"When I was 12, I was picked through a Bollettieri selection process in Tokyo," recalled Nishikori. "I first went on a three-week trial and I enjoyed it very much. I played tennis all the time – alongside around 800 other children – and although it was hard work, the top players that train at the Academy really showed me just how hard I needed to work to become a professional player."

Gabe Jaramillo, who has worked as Director of Tennis and Head Coach at the IMG/Bollettieri Tennis Academy since 1981, remembers, "Kei showed himself as a player of great potential. The trial also showed the coaches at the Academy that he could compete in different situations and adjust to the American lifestyle. His forehand was explosive, but his volleying was poor and his service technique was that of a beginner."

Interest in professional tennis had dwindled in Japan soon after Matsuoka had retired from professional tennis in April 1998 with one ATP title at Seoul in 1992 to his name. "The moment I retired, I set up tennis camps for children aged 10-18 with the objective of helping young Asians to attain a Top 100 ranking," said Matsuoka, who is delighted that his camps and the establishment of the Morita Tennis Fund have inspired a new generation of young players to pursue a career on the ATP circuit.

"I have always aimed to break Shuzo's career-high ranking of No. 46," admitted Nishikori. "When I moved to Bradenton in 2004, even though I couldn't speak a word of English, I didn't feel homesick. I was too busy developing my game. I have always been blessed with a powerful forehand but had to work on my service motion and footwork around the court. I would make too many mistakes in my attempts to hit winners off every stroke."

Jaramillo added: "As we didn't have any Japanese coaches or translators we hired someone who Kei already knew for the first couple of years to ensure that his transition was trouble free. We enrolled him at a school, where they teach English as a second language.

"The Academy's coaches found it very difficult to get Kei to open up initially. He didn't have any confidence, his mind was low key and he didn't give us much feedback, but we found he liked straight forward coaching techniques. The first couple of years we kept a tight schedule and set to work on Kei's service and throwing motion, asking him to throw hundreds of American footballs and baseballs in order to develop the basics."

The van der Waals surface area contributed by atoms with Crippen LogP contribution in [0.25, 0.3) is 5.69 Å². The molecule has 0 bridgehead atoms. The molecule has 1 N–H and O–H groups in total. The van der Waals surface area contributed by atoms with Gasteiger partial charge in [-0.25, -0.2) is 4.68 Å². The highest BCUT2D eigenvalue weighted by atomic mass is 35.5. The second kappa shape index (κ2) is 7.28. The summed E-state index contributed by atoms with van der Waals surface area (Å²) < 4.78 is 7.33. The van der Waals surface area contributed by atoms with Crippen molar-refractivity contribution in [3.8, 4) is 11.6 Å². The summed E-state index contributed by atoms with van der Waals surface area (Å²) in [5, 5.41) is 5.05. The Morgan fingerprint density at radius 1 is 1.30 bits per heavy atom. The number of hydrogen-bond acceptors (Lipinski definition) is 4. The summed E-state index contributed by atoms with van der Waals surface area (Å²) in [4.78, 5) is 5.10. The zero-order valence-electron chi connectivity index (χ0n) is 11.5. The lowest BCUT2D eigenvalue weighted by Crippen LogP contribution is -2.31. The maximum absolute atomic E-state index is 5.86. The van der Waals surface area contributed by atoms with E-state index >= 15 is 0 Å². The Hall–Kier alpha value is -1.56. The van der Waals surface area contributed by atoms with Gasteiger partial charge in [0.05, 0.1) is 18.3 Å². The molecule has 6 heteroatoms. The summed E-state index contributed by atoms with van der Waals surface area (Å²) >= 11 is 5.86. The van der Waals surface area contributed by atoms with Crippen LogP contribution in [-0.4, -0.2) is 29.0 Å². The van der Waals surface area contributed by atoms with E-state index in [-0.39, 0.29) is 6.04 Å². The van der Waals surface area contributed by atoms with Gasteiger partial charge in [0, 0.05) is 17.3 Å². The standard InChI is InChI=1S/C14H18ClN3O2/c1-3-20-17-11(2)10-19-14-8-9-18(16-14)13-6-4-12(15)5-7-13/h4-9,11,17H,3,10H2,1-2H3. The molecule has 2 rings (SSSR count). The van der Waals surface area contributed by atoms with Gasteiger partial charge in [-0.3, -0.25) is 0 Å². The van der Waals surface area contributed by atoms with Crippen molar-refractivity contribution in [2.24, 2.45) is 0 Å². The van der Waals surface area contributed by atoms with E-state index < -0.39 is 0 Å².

Brought up in a polite and respectful Japanese society, Nishikori found it difficult when he watched juniors screaming and shouting after every point. "In the second year, when I travelled around Florida more and more I did pine for home," Nishikori admitted. His confidence sometimes took a hit, as his form dropped and he struggled to mix with players from 132 different countries at the Academy.

But Jaramillo's confidence in Nishikori was always strong. "Once, we asked him to play against one of our top juniors, Phillip Bester, at 6 p.m. one night," he said. "We advertised the match across the Academy on every available door, lamp post and notice board. Kei didn't want to play, but turned up and thrashed Phillip. From that moment on he started to believe in himself."

One of the first goals coaches had asked him to attain was to compete at the Roland Garros junior championship, on his favored clay surface. Every morning – at his accommodation on the 200-acre sports Academy – he read his goal on a Post-It note stuck to his bathroom mirror. By May 2006, he was given approval to travel to Paris, where he seized his chance by partnering Argentine Emiliano Massa to the doubles title but made a quarterfinal exit in singles due to a stomach injury.

"While many teenagers [aged 12 to 16] come to the Academy with plenty of talent, many never work hard enough to realise their potential," admits Jaramillo, who has worked with the likes of Andre Agassi, Jim Courier and Pete Sampras during his career. "From day one, Kei was never like that. If we asked him to turn up at 7 a.m. for a training session on the court, he would be there at 6:45 a.m. ensuring his racquets were gripped correctly and his shoelaces tied tightly. That way we were hitting balls bang on 7 a.m."